Have you ever had a boss or teacher who believed that you could do well – if so, then you probably responded to that belief by doing your very best – better than you might have for the boss or teacher who didn’t think much of your abilities.
I know it’s a bit sad, but I love theories – though only if they stand up to the test of our practical experience. If they do – then they’re really helpful. The one I’m writing about in this blog is Douglas McGregor’s X and Y theory of motivation.
Our behaviour follows our beliefs; so McGregor said that if a manager believes that their employees only work because they have to, need to be forced to work by rewards or punishments, and must be very closely supervised, then that manager may well find their belief to be true. This is a Theory X manager.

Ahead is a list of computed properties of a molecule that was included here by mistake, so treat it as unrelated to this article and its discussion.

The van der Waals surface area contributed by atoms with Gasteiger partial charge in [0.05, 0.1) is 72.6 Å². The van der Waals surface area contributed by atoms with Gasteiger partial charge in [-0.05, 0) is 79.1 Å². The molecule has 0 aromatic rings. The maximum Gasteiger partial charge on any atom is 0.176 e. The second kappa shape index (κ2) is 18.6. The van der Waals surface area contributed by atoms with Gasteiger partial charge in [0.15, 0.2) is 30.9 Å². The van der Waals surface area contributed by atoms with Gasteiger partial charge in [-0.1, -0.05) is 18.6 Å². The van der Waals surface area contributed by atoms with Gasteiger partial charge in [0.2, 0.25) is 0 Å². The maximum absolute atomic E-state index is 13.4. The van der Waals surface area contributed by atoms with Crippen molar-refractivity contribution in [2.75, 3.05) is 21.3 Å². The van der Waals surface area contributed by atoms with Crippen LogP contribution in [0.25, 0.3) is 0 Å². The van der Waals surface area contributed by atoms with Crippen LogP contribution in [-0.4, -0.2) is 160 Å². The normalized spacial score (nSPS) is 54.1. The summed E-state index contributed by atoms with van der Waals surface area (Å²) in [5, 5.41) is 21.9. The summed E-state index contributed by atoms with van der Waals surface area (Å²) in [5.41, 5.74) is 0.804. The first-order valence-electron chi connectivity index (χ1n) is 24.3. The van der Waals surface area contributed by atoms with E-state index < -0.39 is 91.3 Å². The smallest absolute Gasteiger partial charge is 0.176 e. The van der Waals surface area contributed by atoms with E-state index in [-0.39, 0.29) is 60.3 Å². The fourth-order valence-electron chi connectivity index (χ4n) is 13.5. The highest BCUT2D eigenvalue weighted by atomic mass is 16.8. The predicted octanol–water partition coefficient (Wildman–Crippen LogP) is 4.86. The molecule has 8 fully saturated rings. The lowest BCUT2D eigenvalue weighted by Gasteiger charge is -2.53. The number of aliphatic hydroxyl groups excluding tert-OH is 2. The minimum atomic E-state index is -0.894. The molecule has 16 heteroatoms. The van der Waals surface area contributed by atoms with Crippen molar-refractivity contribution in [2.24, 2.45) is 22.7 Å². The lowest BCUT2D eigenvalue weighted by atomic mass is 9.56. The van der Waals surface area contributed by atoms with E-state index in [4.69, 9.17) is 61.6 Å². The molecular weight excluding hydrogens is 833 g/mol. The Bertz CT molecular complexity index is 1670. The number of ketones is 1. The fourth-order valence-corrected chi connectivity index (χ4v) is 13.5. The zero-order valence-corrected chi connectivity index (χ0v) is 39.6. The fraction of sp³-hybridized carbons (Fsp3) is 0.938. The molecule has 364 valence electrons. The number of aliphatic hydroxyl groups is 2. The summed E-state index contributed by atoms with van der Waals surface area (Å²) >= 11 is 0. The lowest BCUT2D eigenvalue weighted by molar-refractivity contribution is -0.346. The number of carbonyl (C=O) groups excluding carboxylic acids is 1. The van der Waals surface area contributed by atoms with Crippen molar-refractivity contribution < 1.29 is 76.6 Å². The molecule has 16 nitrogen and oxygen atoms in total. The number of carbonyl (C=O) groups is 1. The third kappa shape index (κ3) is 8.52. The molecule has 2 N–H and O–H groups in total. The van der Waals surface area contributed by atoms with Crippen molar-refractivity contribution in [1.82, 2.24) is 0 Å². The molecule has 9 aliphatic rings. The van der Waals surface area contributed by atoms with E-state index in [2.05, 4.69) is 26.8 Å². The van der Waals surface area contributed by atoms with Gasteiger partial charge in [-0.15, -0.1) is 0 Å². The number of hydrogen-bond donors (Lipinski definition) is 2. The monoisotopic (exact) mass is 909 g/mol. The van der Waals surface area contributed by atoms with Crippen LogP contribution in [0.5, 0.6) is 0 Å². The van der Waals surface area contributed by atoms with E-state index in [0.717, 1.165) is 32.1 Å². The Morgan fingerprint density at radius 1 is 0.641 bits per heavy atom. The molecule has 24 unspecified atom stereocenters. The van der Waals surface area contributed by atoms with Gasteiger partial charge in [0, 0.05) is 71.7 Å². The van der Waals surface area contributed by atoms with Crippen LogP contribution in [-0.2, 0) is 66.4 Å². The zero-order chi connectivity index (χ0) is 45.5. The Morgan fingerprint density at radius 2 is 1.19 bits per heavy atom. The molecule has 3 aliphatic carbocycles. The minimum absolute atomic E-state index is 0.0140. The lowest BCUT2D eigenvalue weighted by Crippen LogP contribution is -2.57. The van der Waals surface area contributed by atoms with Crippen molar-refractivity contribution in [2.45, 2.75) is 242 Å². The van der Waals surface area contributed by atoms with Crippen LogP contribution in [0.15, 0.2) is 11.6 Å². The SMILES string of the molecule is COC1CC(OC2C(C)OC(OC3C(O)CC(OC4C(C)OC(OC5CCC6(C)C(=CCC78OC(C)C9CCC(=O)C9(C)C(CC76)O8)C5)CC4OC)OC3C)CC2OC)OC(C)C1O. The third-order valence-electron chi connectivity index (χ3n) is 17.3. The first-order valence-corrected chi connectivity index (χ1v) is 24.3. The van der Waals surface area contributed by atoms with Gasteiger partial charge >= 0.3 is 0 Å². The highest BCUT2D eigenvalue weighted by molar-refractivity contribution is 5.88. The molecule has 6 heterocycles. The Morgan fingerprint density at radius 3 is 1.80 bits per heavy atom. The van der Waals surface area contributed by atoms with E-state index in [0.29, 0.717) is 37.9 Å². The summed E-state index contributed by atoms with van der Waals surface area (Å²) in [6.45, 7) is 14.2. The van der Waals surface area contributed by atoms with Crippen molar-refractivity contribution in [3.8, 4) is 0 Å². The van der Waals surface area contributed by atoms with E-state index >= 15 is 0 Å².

On the other hand, if a manager believes that their employees enjoy work, are likely to come up with great ideas or improvements, and can work with little supervision, then that manager may also find their belief to be true. This is a Theory Y manager.
Most organisations benefit from a Theory Y approach – though there are a few where Theory X is more appropriate – and this means that managers should resist the temptation to be authoritarian, prescriptive and micro-managing so that employees can develop skills and responsibility for taking the organisation forward.
Are you X or Y? If you’d like to find out, e-mail: email@example.com and I’ll send you a questionnaire.